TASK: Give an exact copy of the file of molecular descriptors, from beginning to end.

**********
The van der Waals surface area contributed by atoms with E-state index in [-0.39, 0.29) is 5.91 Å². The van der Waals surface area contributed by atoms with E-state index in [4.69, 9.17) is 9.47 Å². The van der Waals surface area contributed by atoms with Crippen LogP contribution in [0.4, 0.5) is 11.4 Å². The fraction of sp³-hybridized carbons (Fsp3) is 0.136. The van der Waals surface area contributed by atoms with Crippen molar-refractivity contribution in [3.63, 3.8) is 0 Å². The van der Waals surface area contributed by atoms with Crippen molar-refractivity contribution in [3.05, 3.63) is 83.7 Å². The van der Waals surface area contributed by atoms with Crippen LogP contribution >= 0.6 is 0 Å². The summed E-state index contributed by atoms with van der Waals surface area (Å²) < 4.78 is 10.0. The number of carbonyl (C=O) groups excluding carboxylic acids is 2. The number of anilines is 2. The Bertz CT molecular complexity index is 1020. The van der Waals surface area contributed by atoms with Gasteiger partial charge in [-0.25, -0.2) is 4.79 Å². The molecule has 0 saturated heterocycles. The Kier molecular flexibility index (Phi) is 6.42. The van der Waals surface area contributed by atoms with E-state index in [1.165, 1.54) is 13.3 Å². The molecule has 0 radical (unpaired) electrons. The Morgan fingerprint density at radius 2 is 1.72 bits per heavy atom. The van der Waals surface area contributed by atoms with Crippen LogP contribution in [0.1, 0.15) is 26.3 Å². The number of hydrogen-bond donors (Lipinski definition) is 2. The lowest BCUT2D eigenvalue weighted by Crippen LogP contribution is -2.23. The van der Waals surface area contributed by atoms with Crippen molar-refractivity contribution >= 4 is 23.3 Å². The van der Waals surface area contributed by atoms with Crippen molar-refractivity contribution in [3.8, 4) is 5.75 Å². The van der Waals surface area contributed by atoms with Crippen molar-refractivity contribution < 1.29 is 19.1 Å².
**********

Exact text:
The van der Waals surface area contributed by atoms with E-state index in [-0.39, 0.29) is 5.91 Å². The van der Waals surface area contributed by atoms with E-state index in [4.69, 9.17) is 9.47 Å². The van der Waals surface area contributed by atoms with Crippen LogP contribution in [0.4, 0.5) is 11.4 Å². The fraction of sp³-hybridized carbons (Fsp3) is 0.136. The van der Waals surface area contributed by atoms with Crippen molar-refractivity contribution in [3.63, 3.8) is 0 Å². The van der Waals surface area contributed by atoms with Crippen molar-refractivity contribution in [3.05, 3.63) is 83.7 Å². The van der Waals surface area contributed by atoms with Crippen LogP contribution >= 0.6 is 0 Å². The summed E-state index contributed by atoms with van der Waals surface area (Å²) < 4.78 is 10.0. The number of carbonyl (C=O) groups excluding carboxylic acids is 2. The number of anilines is 2. The Bertz CT molecular complexity index is 1020. The van der Waals surface area contributed by atoms with Gasteiger partial charge in [-0.25, -0.2) is 4.79 Å². The molecule has 0 saturated heterocycles. The Kier molecular flexibility index (Phi) is 6.42. The van der Waals surface area contributed by atoms with E-state index in [1.165, 1.54) is 13.3 Å². The molecule has 0 radical (unpaired) electrons. The Morgan fingerprint density at radius 2 is 1.72 bits per heavy atom. The van der Waals surface area contributed by atoms with Crippen LogP contribution in [0.1, 0.15) is 26.3 Å². The number of hydrogen-bond donors (Lipinski definition) is 2. The lowest BCUT2D eigenvalue weighted by Crippen LogP contribution is -2.23. The van der Waals surface area contributed by atoms with Crippen molar-refractivity contribution >= 4 is 23.3 Å². The van der Waals surface area contributed by atoms with Crippen molar-refractivity contribution in [3.8, 4) is 5.75 Å². The van der Waals surface area contributed by atoms with Crippen molar-refractivity contribution < 1.29 is 19.1 Å².